The birth of my second daughter, Coraline, was a marvel of planning and community. I’m a single mother, so it wasn’t a matter of simply waking my partner to drive us to the birth center. I needed two people, one for me and one for my oldest daughter, to make sure we were physically and emotionally cared for. Or, at the very least, to get us where we needed to go. Hours after my due date, I called two friends from the darkness of my room. They arrived immediately, sitting with me while I bounced on a yoga ball, contemplating if this was the real thing. In the twenty-minute drive that morning, a bit before 5 a.m., my water broke in the seat of my friend’s truck. My six-year-old, Mia, in fuzzy pajama pants and a hooded sweatshirt, arrived minutes behind us. Coraline, at nearly nine pounds, came into the world fast, with only a single, near-barbaric push. The midwife told me if she’d been any smaller, I would have had her in the truck on the way there.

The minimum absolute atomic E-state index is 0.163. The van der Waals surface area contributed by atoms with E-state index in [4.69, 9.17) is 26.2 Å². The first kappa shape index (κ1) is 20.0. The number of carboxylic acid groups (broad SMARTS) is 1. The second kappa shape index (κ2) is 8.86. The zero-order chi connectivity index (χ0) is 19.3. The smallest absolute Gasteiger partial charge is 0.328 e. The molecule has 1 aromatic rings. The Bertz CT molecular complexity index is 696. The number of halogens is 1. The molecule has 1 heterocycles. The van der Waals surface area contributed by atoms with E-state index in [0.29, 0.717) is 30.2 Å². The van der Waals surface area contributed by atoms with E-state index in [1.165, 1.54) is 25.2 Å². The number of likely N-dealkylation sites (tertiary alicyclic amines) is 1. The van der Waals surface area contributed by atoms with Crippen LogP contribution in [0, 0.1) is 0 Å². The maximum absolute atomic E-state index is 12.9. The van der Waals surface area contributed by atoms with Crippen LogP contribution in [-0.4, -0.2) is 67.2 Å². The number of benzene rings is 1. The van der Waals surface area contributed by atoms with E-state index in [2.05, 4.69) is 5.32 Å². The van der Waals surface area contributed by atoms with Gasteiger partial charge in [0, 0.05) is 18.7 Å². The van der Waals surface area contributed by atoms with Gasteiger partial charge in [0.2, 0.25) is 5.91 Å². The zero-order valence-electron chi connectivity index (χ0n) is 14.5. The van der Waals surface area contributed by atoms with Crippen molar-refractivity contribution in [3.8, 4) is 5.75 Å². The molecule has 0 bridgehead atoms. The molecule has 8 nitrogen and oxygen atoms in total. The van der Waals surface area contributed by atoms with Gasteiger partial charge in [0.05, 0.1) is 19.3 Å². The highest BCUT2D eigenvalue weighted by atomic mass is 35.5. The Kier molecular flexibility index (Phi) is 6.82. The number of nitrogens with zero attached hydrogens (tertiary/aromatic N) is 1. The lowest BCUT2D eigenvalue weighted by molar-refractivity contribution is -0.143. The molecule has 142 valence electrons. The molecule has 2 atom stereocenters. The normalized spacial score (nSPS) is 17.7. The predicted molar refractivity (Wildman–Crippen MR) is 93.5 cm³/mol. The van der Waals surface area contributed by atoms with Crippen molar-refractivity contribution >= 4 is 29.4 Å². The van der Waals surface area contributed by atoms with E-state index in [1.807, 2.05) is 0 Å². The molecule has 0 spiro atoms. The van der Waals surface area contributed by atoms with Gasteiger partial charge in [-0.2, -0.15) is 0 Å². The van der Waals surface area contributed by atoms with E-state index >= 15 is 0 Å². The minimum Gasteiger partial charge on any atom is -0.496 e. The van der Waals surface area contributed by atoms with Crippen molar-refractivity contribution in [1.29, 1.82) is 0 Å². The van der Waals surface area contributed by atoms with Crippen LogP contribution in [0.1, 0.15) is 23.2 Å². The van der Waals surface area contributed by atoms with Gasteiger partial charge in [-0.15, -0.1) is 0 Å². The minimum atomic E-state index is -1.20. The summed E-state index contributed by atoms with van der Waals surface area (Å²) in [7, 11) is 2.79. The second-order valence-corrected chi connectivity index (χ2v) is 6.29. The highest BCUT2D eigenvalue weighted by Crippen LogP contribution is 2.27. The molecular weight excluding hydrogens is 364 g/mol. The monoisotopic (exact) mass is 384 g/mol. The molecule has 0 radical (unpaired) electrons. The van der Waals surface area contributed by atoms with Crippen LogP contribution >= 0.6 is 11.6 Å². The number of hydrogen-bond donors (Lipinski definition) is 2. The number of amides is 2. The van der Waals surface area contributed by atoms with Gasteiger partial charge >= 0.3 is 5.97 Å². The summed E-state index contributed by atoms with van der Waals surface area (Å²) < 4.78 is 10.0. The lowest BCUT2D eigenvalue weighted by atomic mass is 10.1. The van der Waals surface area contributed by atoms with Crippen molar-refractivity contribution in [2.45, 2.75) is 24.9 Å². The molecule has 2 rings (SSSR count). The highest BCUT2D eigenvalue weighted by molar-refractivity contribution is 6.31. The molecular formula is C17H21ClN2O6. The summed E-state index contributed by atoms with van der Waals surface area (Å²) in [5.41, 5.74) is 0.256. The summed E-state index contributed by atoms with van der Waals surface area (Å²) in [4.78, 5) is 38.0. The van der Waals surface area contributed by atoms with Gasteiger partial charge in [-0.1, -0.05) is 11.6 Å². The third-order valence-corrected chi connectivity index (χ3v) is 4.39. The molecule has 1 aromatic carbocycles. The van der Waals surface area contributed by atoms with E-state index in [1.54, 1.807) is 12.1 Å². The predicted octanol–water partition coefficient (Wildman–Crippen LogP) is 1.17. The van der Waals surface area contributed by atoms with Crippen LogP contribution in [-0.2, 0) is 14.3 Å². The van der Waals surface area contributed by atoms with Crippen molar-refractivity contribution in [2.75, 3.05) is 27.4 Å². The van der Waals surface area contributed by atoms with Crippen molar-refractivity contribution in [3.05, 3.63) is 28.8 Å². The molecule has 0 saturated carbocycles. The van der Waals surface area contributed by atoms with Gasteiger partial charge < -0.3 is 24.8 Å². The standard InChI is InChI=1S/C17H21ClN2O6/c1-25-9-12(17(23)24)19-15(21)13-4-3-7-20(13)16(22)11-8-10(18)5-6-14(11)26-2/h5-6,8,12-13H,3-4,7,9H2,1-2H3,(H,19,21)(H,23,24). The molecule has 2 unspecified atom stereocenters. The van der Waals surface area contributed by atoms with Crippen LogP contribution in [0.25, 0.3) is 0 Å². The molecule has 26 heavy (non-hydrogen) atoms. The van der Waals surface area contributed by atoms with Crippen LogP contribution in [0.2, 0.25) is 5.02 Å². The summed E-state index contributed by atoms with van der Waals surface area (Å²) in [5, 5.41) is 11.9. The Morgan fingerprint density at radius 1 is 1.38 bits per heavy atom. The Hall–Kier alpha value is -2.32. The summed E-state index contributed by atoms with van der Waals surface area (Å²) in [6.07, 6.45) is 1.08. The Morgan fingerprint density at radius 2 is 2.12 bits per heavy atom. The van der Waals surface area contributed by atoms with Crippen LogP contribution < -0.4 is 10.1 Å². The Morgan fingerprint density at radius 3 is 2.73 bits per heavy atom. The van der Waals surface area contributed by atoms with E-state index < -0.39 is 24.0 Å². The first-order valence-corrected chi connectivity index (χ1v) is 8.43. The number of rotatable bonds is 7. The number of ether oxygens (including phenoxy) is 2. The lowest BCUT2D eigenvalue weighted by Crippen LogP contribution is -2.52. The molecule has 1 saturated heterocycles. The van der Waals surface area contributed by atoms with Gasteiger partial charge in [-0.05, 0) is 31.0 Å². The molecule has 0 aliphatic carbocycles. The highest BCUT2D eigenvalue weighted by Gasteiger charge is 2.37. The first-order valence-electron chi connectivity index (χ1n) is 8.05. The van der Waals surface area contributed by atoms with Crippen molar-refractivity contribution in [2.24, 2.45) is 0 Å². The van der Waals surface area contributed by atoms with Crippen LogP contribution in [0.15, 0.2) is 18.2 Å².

My three best friends are single mothers, or have spent the majority of their time mothering alone. We have a primal connection that supported mothers just don’t understand. But I am dependent on my friends for another reason. Over the last decade of single mothering, I hadn’t had a supportive partner until this year.
I’d chosen to have Coraline knowing I would have no help from her birth father. I chose to have her at the beginning of my senior year of college, not knowing what my job options would be after graduation. I chose to have her during a battle for adequate child support for Mia. I chose to have her when I still depended on food stamps and free school lunches to feed my family. My parents were barely involved in the beginning of Mia’s life, and I haven’t spoken to them in more than five years. I guess I stopped trying to force the relationship with their granddaughter. They haven’t met their second. Without family at the ready to help with child care, I’ve had to turn to my friends, neighbors, and sometimes even strangers to help get me out of a bind.